Columbus Day And Whining About Captain Cook In New Zealand
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It's Columbus Day on Monday. What Christopher Columbus was to the Americas, Captain Cook was to New Zealand. Well, approximately: The Dutch navigator Abel Tasman was the first European to catch sight of the islands, 127 years before Cook showed up, but Tasman didn't land. Cook did, on October 8th, 1769, and claimed New Zealand for Britain.

So Tuesday this week was the 250th anniversary of Cook's landing. There were appropriate celebrations. A replica of Cook's ship sailed into the very bay where he dropped anchor. Local members of parliament went aboard to greet the crew.

But of course there were protests and demonstrations on behalf of the Maoris, New Zealand's original inhabitants.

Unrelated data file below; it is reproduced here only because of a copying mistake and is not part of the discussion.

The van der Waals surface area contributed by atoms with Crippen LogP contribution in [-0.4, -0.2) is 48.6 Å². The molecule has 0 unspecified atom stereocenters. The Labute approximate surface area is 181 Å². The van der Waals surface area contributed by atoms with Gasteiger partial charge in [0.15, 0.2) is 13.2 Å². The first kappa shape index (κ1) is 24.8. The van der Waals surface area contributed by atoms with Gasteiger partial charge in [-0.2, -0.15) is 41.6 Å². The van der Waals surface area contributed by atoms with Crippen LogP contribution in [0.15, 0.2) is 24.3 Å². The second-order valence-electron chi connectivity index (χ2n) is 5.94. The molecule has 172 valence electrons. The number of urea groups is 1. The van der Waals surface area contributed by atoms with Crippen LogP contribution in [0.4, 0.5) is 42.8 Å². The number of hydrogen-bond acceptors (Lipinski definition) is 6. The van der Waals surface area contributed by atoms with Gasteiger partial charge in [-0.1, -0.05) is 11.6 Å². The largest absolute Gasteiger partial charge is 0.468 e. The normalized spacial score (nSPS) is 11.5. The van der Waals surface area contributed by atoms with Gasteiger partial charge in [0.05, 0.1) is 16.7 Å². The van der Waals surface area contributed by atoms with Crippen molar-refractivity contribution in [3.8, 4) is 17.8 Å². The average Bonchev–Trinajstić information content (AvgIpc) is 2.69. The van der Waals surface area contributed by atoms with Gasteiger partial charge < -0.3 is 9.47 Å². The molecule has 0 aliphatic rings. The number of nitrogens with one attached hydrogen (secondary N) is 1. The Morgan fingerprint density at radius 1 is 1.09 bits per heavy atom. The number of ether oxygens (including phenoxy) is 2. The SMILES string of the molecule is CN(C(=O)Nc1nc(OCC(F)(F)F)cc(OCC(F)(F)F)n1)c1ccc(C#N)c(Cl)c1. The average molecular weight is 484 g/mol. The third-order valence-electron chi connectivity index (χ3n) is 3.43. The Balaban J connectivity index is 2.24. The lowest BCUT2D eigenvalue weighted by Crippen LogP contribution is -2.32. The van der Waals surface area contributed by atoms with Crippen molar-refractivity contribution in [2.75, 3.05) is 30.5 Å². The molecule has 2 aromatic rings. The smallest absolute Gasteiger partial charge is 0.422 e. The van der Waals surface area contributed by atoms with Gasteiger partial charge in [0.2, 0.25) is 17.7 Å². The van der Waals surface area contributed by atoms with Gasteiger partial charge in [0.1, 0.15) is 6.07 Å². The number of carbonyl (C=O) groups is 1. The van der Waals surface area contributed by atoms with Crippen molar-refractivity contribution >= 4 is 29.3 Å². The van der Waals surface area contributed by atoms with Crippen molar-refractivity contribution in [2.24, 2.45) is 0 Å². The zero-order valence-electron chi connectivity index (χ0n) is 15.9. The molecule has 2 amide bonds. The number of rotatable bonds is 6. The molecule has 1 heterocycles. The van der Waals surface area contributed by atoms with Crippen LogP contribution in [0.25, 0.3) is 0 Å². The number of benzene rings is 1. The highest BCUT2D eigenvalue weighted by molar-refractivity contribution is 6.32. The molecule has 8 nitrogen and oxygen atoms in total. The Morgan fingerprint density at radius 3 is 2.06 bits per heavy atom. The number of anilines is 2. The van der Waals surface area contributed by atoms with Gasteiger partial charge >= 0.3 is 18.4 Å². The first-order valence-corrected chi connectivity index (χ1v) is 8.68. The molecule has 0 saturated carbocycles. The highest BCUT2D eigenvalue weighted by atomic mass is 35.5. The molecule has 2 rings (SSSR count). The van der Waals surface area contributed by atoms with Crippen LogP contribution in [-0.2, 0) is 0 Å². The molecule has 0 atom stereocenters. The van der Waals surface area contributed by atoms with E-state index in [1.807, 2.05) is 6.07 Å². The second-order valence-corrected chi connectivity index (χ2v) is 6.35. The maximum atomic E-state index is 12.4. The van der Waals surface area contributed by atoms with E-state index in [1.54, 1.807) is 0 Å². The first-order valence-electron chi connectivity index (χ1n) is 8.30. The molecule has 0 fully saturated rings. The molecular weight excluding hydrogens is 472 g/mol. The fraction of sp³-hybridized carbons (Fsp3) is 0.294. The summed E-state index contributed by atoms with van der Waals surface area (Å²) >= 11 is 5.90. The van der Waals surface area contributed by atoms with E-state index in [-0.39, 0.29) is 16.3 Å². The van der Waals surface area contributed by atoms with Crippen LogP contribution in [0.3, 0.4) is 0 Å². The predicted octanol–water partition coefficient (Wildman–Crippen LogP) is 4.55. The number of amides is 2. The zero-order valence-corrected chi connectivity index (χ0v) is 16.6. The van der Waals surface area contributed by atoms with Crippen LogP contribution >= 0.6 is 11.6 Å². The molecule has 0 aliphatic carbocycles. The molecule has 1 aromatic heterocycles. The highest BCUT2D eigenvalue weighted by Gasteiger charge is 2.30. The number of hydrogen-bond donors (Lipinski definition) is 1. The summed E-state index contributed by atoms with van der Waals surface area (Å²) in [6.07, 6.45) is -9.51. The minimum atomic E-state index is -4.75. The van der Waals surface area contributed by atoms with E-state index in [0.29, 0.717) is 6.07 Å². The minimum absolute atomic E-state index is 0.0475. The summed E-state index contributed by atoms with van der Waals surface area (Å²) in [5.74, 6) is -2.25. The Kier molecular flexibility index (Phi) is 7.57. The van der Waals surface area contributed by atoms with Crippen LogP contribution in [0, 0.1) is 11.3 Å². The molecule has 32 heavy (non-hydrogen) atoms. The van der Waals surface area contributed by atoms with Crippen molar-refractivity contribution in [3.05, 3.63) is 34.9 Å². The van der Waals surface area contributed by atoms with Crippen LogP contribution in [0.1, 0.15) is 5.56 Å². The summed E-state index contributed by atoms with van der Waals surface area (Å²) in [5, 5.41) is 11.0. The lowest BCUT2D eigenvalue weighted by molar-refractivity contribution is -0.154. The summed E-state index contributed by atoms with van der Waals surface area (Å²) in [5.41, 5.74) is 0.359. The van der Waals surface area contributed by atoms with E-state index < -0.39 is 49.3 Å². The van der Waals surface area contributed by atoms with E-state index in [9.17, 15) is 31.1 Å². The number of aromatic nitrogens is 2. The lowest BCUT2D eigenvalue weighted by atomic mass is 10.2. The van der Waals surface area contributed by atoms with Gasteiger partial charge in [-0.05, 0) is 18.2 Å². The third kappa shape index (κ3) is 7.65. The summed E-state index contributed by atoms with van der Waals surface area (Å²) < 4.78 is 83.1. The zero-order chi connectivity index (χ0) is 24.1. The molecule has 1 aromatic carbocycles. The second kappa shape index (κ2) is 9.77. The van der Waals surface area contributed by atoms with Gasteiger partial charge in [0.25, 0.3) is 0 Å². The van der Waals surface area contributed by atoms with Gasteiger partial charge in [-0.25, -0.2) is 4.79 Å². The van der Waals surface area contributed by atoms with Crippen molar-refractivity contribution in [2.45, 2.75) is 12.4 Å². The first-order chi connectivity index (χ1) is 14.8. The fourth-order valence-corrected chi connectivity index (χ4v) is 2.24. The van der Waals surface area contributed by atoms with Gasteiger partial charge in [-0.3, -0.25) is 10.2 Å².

New Zealand's Social Justice Warrior Prime Ministrix Jacinda Ardern, in a speech last Saturday kicking off the commemorations, tried to square the circle, calling on her fellow Kiwis to have, yes, a "conversation" about their history, and "imagine what it would be like to hear a story be retold, knowing that, actually, you lost an ancestor directly because of those encounters." That's a reference to the fact that nine Maoris were killed in the first encounters with Cook's landing parties.

The Maoris themselves were of course whining at full throttle. Quote:

Protesters … say their Maori ancestors were treated unfairly during the colonial era and that today, Maori communities face disproportionate levels of poverty, crime and discrimination as a result.

Yeah, yeah, get over it. Captain Cook himself was killed, roasted, and eaten by the natives of Hawaii ten years later. Since Hawaiians are ethnic kin of the Maoris, I would have thought the debt's been paid; but I guess whiners gotta whine.

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